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"The best thing about how you play Monopoly is that you let the kids win."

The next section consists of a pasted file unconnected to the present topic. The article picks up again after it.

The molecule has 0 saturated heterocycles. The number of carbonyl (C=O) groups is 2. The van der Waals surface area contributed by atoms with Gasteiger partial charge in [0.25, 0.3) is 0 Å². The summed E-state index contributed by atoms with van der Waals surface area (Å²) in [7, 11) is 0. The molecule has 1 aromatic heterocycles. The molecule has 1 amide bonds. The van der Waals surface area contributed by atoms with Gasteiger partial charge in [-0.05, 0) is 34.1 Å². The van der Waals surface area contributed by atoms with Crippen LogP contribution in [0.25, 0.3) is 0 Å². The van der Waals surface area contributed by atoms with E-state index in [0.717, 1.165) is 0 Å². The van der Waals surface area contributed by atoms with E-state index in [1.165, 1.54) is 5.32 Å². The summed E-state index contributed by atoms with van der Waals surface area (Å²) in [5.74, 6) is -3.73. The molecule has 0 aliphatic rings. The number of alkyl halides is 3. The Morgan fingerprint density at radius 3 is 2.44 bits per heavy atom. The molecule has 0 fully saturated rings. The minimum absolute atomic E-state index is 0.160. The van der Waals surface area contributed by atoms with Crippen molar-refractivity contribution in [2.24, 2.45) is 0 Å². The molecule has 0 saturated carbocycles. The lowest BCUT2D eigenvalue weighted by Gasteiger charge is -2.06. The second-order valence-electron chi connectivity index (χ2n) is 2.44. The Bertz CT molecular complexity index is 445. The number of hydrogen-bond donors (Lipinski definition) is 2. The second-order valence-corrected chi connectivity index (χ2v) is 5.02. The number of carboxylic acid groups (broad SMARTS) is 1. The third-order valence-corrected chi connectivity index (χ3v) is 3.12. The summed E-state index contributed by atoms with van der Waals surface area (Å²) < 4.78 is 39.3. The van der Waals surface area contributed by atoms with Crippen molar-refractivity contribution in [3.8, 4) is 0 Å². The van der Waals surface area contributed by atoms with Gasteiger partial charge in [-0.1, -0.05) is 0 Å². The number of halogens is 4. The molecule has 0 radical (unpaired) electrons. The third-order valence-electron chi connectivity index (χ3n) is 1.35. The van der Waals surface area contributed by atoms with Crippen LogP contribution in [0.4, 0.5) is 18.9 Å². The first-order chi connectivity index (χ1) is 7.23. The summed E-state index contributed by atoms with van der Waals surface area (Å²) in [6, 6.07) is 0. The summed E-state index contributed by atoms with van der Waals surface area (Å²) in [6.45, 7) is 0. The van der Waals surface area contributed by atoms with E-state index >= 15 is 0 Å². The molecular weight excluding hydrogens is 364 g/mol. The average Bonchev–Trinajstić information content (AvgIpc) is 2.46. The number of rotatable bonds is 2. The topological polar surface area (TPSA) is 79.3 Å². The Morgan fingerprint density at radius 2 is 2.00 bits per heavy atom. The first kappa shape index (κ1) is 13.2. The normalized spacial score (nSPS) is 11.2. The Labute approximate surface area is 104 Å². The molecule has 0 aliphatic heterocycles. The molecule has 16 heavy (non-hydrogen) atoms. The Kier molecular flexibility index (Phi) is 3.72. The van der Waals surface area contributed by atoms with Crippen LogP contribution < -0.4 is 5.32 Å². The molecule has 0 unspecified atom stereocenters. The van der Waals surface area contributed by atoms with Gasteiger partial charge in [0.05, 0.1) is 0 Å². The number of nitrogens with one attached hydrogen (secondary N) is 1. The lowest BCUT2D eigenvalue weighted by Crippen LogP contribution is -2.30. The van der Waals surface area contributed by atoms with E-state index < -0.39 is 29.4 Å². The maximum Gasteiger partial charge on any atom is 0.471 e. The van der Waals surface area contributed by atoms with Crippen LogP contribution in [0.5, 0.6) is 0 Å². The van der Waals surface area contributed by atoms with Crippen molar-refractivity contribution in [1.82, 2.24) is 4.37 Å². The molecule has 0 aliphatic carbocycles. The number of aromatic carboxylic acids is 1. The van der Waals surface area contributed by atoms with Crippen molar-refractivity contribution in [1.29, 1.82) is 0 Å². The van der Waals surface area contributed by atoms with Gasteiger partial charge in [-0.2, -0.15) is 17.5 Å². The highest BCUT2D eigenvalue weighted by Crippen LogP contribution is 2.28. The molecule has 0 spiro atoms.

The reason to mention this—oh so casually—is not so much about the particular board game as it is about the dark, insidious spider web of associations that goes along with it. For example, let's say your spouse's father was a business tycoon who mocked his young son for not being tough enough, and forced him to play rounds of impossible-to-win, ego-shriveling chess. Naturally, your spouse is terrified of growing up to be just like his dad. To help him with this daily horror, you can always say, "You're not like your dad," over and over, but the repetition will dull the point. Furthermore, in my wee experience, saying it so overtly will mean that he will never believe you. Insecurities are like this: they resist the truest, easiest solution to their madness. A roundabout affirmation that he is not the person he least wants to be, on the other hand, will make him think, "I'm not like my dad!" And as all of us know too well, we humans tend to believe that voice in our heads above all other voices. Bonus point: He may also let you win...